Welcome to Unitarian Universalism, a religion that celebrates diversity of belief and is guided by Seven Principles. Our congregations are places where we gather to nurture our spirits and put our faith into action through social justice work in our communities and the wider world. There is a rich dialogue in our congregations about many spiritual topics. While our congregations uphold shared principles, individual Unitarian Universalists may discern their own beliefs about spiritual, ethical, and theological issues.
Newcomers are always welcome in Unitarian Universalist congregations. There is no formal conversion process, so becoming a Unitarian Universalist is simply a matter of self-identification. Membership is voluntary and is an invitation to live out the UU principles and support the work of the congregation both with time and treasure.
People often ask what Unitarian Universalists believe in. The Seven Principles are expressed as a covenant among congregations to affirm and promote rather than statements of belief by individual members. These principles are guidelines which we, as individuals members and as a congregational community, affirm as the values which hold us together in community, form the basis of our covenantal relationships and guide the vision and decision-making regarding our mission and programs.
For Unitarian Universalists, developing our own belief system built on core values is a challenging but rewarding experience that, frankly, never ends. We often refer to ourselves as "seekers" rather than "finders".
In Unitarian Universalism, you can bring your whole self: your full identity, your questioning mind, your expansive heart.
Together, we create a force more powerful than one person or one belief system. As Unitarian Universalists, we do not have to check our personal background and beliefs at the door: we join together on a journey that honors everywhere we’ve been before.
We draw on many sacred and secular sources for inspiration. Unitarian Universalists believe that the light of truth shines through the many different rainbow colors of our diverse experience and perspectives. As a result "the truth" appears to be different to each of us and that's a fine (if sometimes challenging) thing. These sources have been described officially as:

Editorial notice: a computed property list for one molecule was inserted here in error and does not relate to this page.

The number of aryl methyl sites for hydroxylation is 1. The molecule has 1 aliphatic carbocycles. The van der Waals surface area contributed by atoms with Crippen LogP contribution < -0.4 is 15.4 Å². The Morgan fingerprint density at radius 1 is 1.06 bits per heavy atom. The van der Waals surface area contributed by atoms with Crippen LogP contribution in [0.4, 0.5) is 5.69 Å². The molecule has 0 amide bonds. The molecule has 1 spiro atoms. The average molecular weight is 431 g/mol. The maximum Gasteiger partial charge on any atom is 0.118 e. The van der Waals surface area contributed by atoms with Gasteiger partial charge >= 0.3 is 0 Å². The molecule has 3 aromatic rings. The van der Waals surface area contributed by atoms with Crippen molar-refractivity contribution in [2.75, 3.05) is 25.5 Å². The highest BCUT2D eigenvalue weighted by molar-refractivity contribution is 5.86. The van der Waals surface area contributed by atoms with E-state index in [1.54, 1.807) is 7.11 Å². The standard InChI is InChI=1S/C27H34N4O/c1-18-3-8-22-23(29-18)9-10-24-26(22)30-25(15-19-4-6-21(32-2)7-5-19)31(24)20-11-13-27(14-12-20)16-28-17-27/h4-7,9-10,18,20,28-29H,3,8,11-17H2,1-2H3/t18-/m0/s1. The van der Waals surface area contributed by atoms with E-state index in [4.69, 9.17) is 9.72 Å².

Unitarian Universalism is a liberal religious tradition that was formed from the consolidation of two religions: Unitarianism and Universalism. In America, the Universalist Church of America was founded in 1793, and the American Unitarian Association in 1825. After consolidating in 1961, these faiths became the new religion of Unitarian Universalism through the Unitarian Universalist Association (UUA). Both religions have long histories and have contributed important theological concepts that remain central to Unitarian Universalism and provide a strong voice for social justice and liberal religion.
A flame within a chalice (a cup with a stem and foot) is a primary symbol of the Unitarian Universalist faith tradition. Many of our congregations kindle a flaming chalice in gatherings and worships and feature the chalice symbol prominently.
Unitarian Universalists today have many different interpretations of the flaming chalice, including the light of reason, the warmth of community, and the flame of hope.
Our current official UUA logo debuted in 2014, offering a visual representation of a modern and dynamic faith. Unitarian Universalist congregations are free to use the UUA's logo in their congregational work, but they are not required to do so. Because of this, you may see many different styles of flaming chalices and other images used by Unitarian Universalist congregations.
The Unitarian Universalist Association (UUA)
The Unitarian Universalist Association (UUA) is the central organization for the Unitarian Universalist (UU) religious movement in the United States. The UUA’s 1000+ member congregations are committed to Seven Principles that include the worth of each person, the need for justice and compassion, and the right to choose one’s own beliefs. Our congregations and faith communities promote these principles through regular worship, learning and personal growth, shared connection and care, social justice action and service, celebration of life’s transitions, and much more.